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Lesson 14: Web Standards and Validation

In this lesson, you will get a little more theoretical knowledge on HTML.

What more is there to know about HTML?

HTML can be coded in many different ways. And browsers can read HTML in just as many ways. You could say that HTML has many dialects. That is why some websites look different in different browsers.

There have been attempts to make a common standard of HTML through the World Wide Web Consortium (W3C) founded by Tim Berners-Lee (yep! the great guy who invented HTML). But it has been a long and tough road.

In the old days — when browsers were something you had to pay for — Netscape was the dominate browser. Back then, the most supported HTML standard were called 2.0 and later 3.2. But with a market share of over 90% Netscape did not have to — and did not — care much about common standards. On the contrary, Netscape invented their own strange elements, which did not function in other browsers.

For many years Microsoft almost completely ignored the Internet. After a while they took up the competition with Netscape and introduced a browser. The first versions of Microsoft's browser, Internet Explorer, were not any better than Netscape at supporting the HTML standards. But Microsoft chose to give away their browser for free (always a popular thing to do) and Internet Explorer soon became the most popular browser.

In Internet Explorer version 4 and 5, Microsoft aimed to support more and more of the HTML standards from W3C. Now, all browsers are expected to support HTML 4.

The latest HTML standard is version 5 — and it is still a work in progress. All browsers support HTML 4 and most browsers support most features of HTML5 — everyone is upgrading because HTML5 is cleaner and easier to write. All the browsers including Internet Explorer, Mozilla, Opera, and Chrome are trying to support every new HTML5 feature. To see how well your browser is doing, test it at http://html5test.com/.

So, when you code HTML5 following the W3C standards, you are building for the future (and saving yourself the hassle of having to update to HTML5 soon).

What's the difference between HTML4 and 5?

HTML4 has been used since 1994 (for so long that we've just called it HTML). In the past 10 years, people have also been using XHTML 1.1 (a combination of HTML and XML). HTML5 is a significant improvement over both of these older standards, mostly in the areas of usability and common sense. What's different?

  • It's easier to work with.
  • It does some very cool things with videos, images, and dragging and dropping that were not possible before.
  • We have new and easier tags to work with, like <article> and <footer>, which make sense right away.
  • It got rid of some tags because they handle only the presentation of content, which is better handled in a Cascading Style Sheet (CSS):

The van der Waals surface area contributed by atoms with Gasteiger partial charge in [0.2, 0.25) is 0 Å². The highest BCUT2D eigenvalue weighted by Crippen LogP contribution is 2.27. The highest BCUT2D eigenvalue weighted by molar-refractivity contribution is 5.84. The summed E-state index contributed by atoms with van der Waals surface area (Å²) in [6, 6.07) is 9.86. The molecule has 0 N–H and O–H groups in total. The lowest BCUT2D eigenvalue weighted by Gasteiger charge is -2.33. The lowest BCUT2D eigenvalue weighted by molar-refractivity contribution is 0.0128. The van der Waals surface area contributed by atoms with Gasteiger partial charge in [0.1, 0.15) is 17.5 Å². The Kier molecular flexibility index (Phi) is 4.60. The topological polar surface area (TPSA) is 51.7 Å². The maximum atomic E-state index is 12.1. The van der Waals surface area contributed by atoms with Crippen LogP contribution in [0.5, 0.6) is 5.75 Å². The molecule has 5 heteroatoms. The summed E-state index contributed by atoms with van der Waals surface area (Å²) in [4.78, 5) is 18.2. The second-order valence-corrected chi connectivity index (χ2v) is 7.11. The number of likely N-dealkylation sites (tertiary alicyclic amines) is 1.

• basefont
    • big
    • center
    • font
    • strike
    • tt
  • HTML5 promotes usability and accessibility for everyone, so it removed some old tags:
    • frame
    • frameset
    • noframes
  • People were confused by the following tags, which have also been removed:
    • acronym (use abbr instead)
    • applet (use object instead)
    • isindex (use form controls instead)
    • dir (use ul instead)

How do I tell which version of HTML is used?

In older versions HTML, you needed to tell the browser which "dialect" your HTML is in. You still do it with HTML5, but in a streamlined way. The Document Type Declaration is always written in the top of the document:

Example 1:

	
	<!DOCTYPE html> 	
	<html>

	  <head> 	
	   <title>Title</title> 	
	  </head> 	

	  <body> 	
	    <p>text text</p> 	
	  </body> 

	</html>
	
	

This is an HTML5 page. It is simple and does not contain much extra information.

Example 2:

	
	<!DOCTYPE html PUBLIC "-//W3C//DTD XHTML 1.0 Strict//EN"
	"http://www.w3.org/TR/xhtml1/DTD/xhtml1-strict.dtd">
	<html xmlns="http://www.w3.org/1999/xhtml" lang="en">
	
	  <head>
	    <title>Title</title>
	  </head>
	
	  <body>
	    <p>text text</p>
	  </body>

	</html>  
	
	

This is an XHTML page and it includes all sorts of extra information including the rules that the page must adhere to (the DTD) and a namespace path (for the XML part). Many existing websites use this version of HTML…but not for much longer.

With a DTD, the browser knows exactly how it should read and show your HTML. Hence, always insert "<!DOCTYPE html>" in top of your document and use the example 1 above as template for all your future HTML documents.

The DTD is also important when you want to validate your pages.

Validate? Why and how should I do that?

Insert a DTD in your pages and you can always check your HTML for errors by using W3C's free validator.

To test this out, make a page and upload it to the Internet. Now, go to validator.w3.org and type the address (the URL) of your page and validate it. If your HTML is correct you will get a congratulations message. Otherwise you will get an error report telling you exactly what and where you have done something wrong. Make some errors on purpose to see what happens.

The validator is not just helpful to locate an error. Some browsers try to compensate for lack of skills among web developers by trying to fix errors in the HTML and showing the page as they guess it should look. With such browsers, you might never see an error in your own browser. However, other browsers might guess differently or not show the page at all. The validator can help you find errors you did not even know existed.

Always validate your pages to be sure they will always be shown correctly.


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